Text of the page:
As could be inferred from the above results table, financial constrain is a major problem for care givers affecting 77% (7 out of 9) of the study subjects. However, one concern that is uniformly expressed by all the care givers involved in the study was that of the existence of Bureaucratic difficulties and the lack of social support services. Though the government has programs to support orphans in the form of orphan grants, accessibility problems and processing delays and the lack of proactive approach within the social works departments hinder the outreach of such programs to the people. For instance, one of the caregiver, who was the grand mother of the orphaned child, expressed her helplessness stating, “I got the heart to help this child by applying for this orphan grant. I am still waiting for the money because it is not yet released. I sent the documents a long time ago. The social worker has since told me that they will send someone at home and I am still waiting. I wish that money can come so that I can save some for him (the orphan) because I am old – anytime I can die, you see”. (Hlabyago et al., 2009).
The study also revealed that lack of support from family members is a pressing issue. One of the care giver subjects who were interviewed for the study reported that she received little support from her husband in taking care of the orphaned Children. “The day Johanna died he came and found me struggling with her, he came into the room and walked out, and when he came back again the child was already dead” (Hlabyago et al., 2009). Some of the care givers expressed concern about the rebellious attitude of the orphaned kids while some of them expressed concerns about the growing family conflicts due to the care giving. “I decided to take him in and care for him. I think that she (the orphan’s biological grandmother) is thinking that because I am receiving this child’s orphan grant, she is not sending anything for this child who is basically her responsibility” (Hlabyago et al., 2009). The literature reviewed so far clearly highlighted that caregiving for HIV patients could be a stressful event and debilitate the care giver in the absence of suitable support mechanisms.
The following sections will revolve around a questionnaire based primary study in which 15 subjects who were care providers for HIV patients in Zimbabwe were provided with 6 questions with various choices and their answers analyzed for themes. The choice of questionnaire was due to its informal nature and usefulness in gaining valuable data. The use of open ended questions helps in ascertaining more information from the subject whenever appropriate. Though initially I had sent my questionnaires to 15 recipients only 10 of them returned the completed information. All the 10 subjects were properly apprised of the nature of the study. Though the respondents knew that the study was purely for academic purposes they were delighted in providing the valuable information for the study. All the subjects were assured of the confidentiality of their responses and that their responses would be used purely for academic knowledge improvement purposes. Thematic analysis was employed to discern useful themes and patterns about the various aspects of caregiving.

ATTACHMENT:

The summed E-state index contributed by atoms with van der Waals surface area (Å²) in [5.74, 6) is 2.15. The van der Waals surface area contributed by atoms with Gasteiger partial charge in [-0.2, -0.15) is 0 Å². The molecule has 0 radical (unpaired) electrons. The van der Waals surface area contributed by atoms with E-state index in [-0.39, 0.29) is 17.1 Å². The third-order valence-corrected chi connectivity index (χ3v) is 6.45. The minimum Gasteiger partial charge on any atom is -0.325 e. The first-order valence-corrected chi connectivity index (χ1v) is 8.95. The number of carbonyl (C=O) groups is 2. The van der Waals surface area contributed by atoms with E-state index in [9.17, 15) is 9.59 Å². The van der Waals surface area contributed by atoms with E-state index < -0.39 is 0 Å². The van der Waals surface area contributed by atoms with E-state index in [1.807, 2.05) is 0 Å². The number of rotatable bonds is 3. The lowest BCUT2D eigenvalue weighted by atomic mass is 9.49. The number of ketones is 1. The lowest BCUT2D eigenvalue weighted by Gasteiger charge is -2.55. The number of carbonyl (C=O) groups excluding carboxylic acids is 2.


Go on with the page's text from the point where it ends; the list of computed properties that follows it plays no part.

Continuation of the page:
The data from the questionnaires answered by the 10 subjects who participated in the study were analyzed to identify the emergent themes. In all, six questions with varied responses to each question were provided to the subjects. These questions were particularly relevant to understanding the wide impact that care giving has on the home based care providers. The results revealed some of the important psychosocial aspects of caregiving. The repetitive themes that were identified from the data attested to the key findings reported in the literature review early in this paper. These common themes suggest the need for urgent action.
Care giving challenges
The data from the questionnaires revealed some demographic profile about the subjects. Most of the carergivers in the study were relatives of the HIV Patient and on an average care provision period lasted between 2 and 3 years. 80% of the caregivers were elderly females. Economic difficulties dominated the challenges that were reported by the caregivers with almost 90% of the subjects reporting financial constrains as a serious issue involved in prolonged caregiving for the HIV patient. As discussed earlier in the paper this may stem from loss of income if the patient was a productive member of the family. Caregivers are also constrained by the fact that they could not be gainfully employed when they are tied down with caring for the patient.